Saturday, April 14, 2012

Kshemendra Three Satires from Ancient Kashmir by A. N. D. Haksar


'Victory to that lord supreme,
the illustrious bureaucrat,
infalliable, who can at will
delude the whole world with deceptions'

~Narma Mala, Satire 1

'This humbug is a scoundrel in search of prestige and recognition. Indifferent to merit, he will fawn on those without it. Hostile to his own kin, he will exude fraternal compassion for outsiders. He is also pitiless. With bowed head, he will be all sweetness when it suits him. But once his purpose is served, he will only wrinkle his brow and say nothing.'
[...]
Hambug seemed upset at having to wait for long. He fixed his gaze on his progenitor and the god's lotus throne, and stood proud and motionless, as if impaled on a spear. The four-headed god realized that the newcomer wished to be seated. His teeth gleaming in a smile, as if at his carrier, the swan, he said kindly,'Son, sit in my lap. You are worthy of it by virtue of the dignity that your great and remarkable austerity and other merits have given you.'
On hearing these words, hambug carefully sprinkled water on the creator god's lap to purify it, and quickly sat upon it.'Do not speak loudly,' he said to the god,'and if you have to, please cover your mouth with your hand so that your breath does not touch me.' Brahma smiled at this unparalleled concern for ritual purity. ' Hambug you certainly are!' he said with a wave of his hand. 'Arise. Go to the sea-gridled earth and enjoy pleasures unknown even to the denizens of heaven.'

~Kalavilasa, Satire 2

Victory to the Heramba!
The ten directiond smile, lit up
by the brilliant radiance
of the playful raising of his tusk,
slender as lotus.
And victory to the courtesan,
lightning in the clouds of vice;
to libertines, the thespians
in the artful play of crookery;
and to that river of deception,
the procuress, whose forceful current
sweeps away, like trees, the people.


Desopadesa, Advice from the Countryside, Satire 3

More about the eleventh century CE funny guy from Kashmir:

'Kshemendra's work was earlier known only from quotations in some anthologies and a refrence in the Rajatarangini. In modern times, its first manuscript was discovered by A.C. Burnell, at Tanjore, in 1871. This was the Brihatkathamanjari, the abridgement of the lost work [of Gunadhya's] already mentioned. In the succeeding half-century Indologists G. Buhler, A. Stein, B. Peterson, S.C. Das and M.S. Kaul located manuscripts of his other works, at different times, mainly in Kashmir. So far, eighteen of these have been found, and their texts edited and printed. Another sixteen are known, at least by title, from reference or quotations in the discovered texts, but still remain lost.'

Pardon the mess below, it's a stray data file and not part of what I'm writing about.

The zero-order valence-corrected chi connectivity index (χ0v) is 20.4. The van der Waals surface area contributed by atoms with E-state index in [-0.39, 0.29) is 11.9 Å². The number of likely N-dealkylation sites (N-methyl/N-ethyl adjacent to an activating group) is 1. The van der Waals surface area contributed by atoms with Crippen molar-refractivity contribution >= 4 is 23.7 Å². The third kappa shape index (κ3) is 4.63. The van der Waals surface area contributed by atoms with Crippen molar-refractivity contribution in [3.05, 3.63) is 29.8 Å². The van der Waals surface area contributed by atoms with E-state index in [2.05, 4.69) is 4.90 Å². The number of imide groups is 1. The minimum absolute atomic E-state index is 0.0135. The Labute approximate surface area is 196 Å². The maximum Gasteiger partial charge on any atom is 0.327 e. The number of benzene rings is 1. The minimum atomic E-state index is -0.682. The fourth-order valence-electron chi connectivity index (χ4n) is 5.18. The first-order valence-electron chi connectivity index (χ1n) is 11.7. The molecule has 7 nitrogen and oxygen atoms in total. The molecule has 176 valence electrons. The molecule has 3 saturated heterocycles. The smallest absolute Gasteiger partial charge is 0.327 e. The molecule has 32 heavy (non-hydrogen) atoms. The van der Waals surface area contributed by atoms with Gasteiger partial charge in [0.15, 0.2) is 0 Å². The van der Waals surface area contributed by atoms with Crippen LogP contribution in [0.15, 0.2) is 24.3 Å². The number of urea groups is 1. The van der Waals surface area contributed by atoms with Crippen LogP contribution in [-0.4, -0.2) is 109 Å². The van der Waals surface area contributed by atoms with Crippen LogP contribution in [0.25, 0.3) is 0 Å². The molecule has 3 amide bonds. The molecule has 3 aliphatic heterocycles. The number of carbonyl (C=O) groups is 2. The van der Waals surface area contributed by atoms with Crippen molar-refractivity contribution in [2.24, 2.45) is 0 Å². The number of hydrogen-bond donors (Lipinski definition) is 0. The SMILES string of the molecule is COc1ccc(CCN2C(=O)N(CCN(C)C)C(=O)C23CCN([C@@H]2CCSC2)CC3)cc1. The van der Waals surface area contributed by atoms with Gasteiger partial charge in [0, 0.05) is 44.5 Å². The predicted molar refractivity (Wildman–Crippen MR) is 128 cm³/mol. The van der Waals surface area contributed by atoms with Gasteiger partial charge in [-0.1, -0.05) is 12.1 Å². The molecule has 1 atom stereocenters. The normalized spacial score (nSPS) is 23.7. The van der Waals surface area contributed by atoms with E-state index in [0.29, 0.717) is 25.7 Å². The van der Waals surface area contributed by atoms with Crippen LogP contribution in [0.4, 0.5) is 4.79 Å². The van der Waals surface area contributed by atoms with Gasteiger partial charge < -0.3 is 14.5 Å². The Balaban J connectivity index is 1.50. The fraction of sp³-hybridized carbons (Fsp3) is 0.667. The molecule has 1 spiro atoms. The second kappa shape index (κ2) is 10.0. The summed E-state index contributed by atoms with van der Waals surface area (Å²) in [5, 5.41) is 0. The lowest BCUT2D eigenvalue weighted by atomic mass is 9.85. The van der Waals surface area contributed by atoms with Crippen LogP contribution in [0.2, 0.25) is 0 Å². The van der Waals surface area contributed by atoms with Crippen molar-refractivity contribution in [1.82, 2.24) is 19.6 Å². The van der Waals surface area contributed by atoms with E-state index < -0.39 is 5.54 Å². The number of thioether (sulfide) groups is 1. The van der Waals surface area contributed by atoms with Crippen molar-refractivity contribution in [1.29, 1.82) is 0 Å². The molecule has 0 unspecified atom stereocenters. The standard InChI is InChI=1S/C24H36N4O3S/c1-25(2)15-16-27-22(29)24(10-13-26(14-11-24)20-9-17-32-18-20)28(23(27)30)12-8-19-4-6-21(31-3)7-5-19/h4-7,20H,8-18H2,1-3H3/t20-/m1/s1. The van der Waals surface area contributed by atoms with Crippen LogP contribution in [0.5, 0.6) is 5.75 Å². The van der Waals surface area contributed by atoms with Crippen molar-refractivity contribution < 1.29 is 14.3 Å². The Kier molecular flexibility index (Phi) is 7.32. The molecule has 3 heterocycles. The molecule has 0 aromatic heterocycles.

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It is tempting but wrong to see present in past. To read these ancient sketches, to see the scene in front of you and go, 'Indeed nothing has changed.'  Even if it is not the intention, the work for the troubled place of its origin, and the way it is presented in this book, the translated words of this ancient Kashmiri does seem to offer the bitter sweet pill of present coated in past. The book runs a little trick on simple readers, casual book-self browsers. Trick, the cover say's 'Three Satires from Ancient Kashmir' but inside you find one of the satires, Kalavilasa, the one in which Muladeva, the king of thieves describes the ways of swindlers of the world, was in fact set in Ujjayani, near present Ujjain in Madhya Pradesh. The blurb on the last page claims, 'these little-known exposes of eleventh-century society find resonance in India even today.' If sketch of  bureaucrats, scribes, gurus, traders, and the all thieves of the world in Kshemendra's writing be true, be still relevant, then what about his sketch of women, his blood sucking witches. who make a man 'struct and dance like a pet peacock.' While Kshemendra's sketch of men may still be acceptable, identifiable, to today's Shabhya people, but probably not his sketch of women and 'their ways'. No cultured man will quote Kshemendra to score a point in a debate on 'women's liberation'. This is not ancient times. There has been progress.  We live in modern age. We...

'A Nit-picking man. One of the many hambugs infesting Kal-yug. Listen, stop scratching your bum, wondering what-this-what-that, you Kashmiri bum, trader of black-ink, dweller of ivory island. You have to run down one of your own. Look around, ask the man on street what he thinks of 'women and their ways'. The man pours his heart and piss on walls of public urinals. Don't be surprised if he says the same sundry things that I wrote a thousand years ago. Just read me in translation. Me in translation by a bureaucrat and marvel. '

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